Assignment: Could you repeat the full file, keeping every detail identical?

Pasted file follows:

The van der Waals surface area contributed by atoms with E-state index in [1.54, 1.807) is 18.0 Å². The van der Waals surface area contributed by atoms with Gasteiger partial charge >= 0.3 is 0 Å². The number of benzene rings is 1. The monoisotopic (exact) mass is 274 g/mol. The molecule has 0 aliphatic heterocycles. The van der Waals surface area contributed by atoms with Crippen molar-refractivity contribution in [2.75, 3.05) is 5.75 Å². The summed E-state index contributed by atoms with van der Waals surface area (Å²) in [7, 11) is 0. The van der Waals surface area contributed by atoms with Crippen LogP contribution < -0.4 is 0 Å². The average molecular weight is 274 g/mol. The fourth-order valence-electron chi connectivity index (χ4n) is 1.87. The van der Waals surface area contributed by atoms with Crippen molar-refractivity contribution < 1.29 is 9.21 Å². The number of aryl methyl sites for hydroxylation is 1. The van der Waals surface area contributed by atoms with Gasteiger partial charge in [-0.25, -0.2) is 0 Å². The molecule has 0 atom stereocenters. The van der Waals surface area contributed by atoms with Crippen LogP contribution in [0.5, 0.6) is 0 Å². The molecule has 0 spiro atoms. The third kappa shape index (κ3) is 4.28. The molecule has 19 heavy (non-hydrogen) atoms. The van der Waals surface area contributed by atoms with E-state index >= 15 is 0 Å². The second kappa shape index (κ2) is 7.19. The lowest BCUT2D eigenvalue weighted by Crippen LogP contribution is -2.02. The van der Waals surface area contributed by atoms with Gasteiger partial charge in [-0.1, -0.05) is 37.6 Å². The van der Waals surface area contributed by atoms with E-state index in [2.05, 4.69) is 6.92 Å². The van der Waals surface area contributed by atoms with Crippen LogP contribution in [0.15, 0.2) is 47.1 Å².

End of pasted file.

The van der Waals surface area contributed by atoms with E-state index in [1.54, 1.807) is 18.0 Å². The van der Waals surface area contributed by atoms with Gasteiger partial charge >= 0.3 is 0 Å². The number of benzene rings is 1. The monoisotopic (exact) mass is 274 g/mol. The molecule has 0 aliphatic heterocycles. The van der Waals surface area contributed by atoms with Crippen molar-refractivity contribution in [2.75, 3.05) is 5.75 Å². The summed E-state index contributed by atoms with van der Waals surface area (Å²) in [7, 11) is 0. The van der Waals surface area contributed by atoms with Crippen LogP contribution < -0.4 is 0 Å². The average molecular weight is 274 g/mol. The fourth-order valence-electron chi connectivity index (χ4n) is 1.87. The van der Waals surface area contributed by atoms with Crippen molar-refractivity contribution < 1.29 is 9.21 Å². The number of aryl methyl sites for hydroxylation is 1. The van der Waals surface area contributed by atoms with Gasteiger partial charge in [-0.25, -0.2) is 0 Å². The molecule has 0 atom stereocenters. The van der Waals surface area contributed by atoms with Crippen LogP contribution in [0.5, 0.6) is 0 Å². The molecule has 0 spiro atoms. The third kappa shape index (κ3) is 4.28. The molecule has 19 heavy (non-hydrogen) atoms. The van der Waals surface area contributed by atoms with E-state index >= 15 is 0 Å². The second kappa shape index (κ2) is 7.19. The lowest BCUT2D eigenvalue weighted by Crippen LogP contribution is -2.02. The van der Waals surface area contributed by atoms with Gasteiger partial charge in [-0.1, -0.05) is 37.6 Å². The van der Waals surface area contributed by atoms with E-state index in [2.05, 4.69) is 6.92 Å². The van der Waals surface area contributed by atoms with Crippen LogP contribution in [0.15, 0.2) is 47.1 Å².